What is it: You’ll hear most locals call this species “Redfish” thanks to its rusty tint, and the black spot on its tail is hard to miss. But the real treasure is on the inside. This cousin of the Black Drum is a firm, succulent fish with a mild, sweet flavor that’s ideal for blackening.
When to Get it: Red Drum is one of the more abundant species in the Gulf, so you’re likely to find it on your line any time of year. But the ideal time to hook a few Redfish is during the winter months when warm-weather fish are in lower numbers.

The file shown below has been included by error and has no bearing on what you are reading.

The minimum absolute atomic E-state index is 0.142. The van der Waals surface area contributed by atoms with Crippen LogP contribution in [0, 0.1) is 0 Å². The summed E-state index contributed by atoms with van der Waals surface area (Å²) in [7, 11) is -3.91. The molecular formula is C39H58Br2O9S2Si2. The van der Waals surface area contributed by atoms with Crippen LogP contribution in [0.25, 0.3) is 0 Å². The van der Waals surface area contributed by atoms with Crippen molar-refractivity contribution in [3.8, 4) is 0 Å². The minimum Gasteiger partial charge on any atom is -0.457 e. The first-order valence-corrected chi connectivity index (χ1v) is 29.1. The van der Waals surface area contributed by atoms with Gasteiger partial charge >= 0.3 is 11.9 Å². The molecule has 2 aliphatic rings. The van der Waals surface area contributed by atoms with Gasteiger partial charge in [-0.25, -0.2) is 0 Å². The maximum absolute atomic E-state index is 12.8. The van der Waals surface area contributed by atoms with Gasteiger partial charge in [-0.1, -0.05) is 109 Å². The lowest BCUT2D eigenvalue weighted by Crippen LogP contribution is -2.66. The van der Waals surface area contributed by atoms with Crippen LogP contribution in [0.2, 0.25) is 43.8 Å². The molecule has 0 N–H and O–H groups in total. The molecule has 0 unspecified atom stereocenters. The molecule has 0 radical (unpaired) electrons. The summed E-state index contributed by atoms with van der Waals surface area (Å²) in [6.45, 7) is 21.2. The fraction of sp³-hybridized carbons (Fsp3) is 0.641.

Where Does it Come From: These fish will migrate in large numbers to shallow water in the early fall. Throughout the year, though, you’ll find the larger Red Drum in deep estuary waters and island passes while the younger drums are living inshore near piers and jetties.
How it’s Prepared: In the 1980’s, Red Drum were a big catalyst in the rise of the blackened fish craze, and that’s still a popular preparation. Just make sure you’ve got all the proper equipment for blackening (and don’t forget to open your windows and turn on your ventilation system).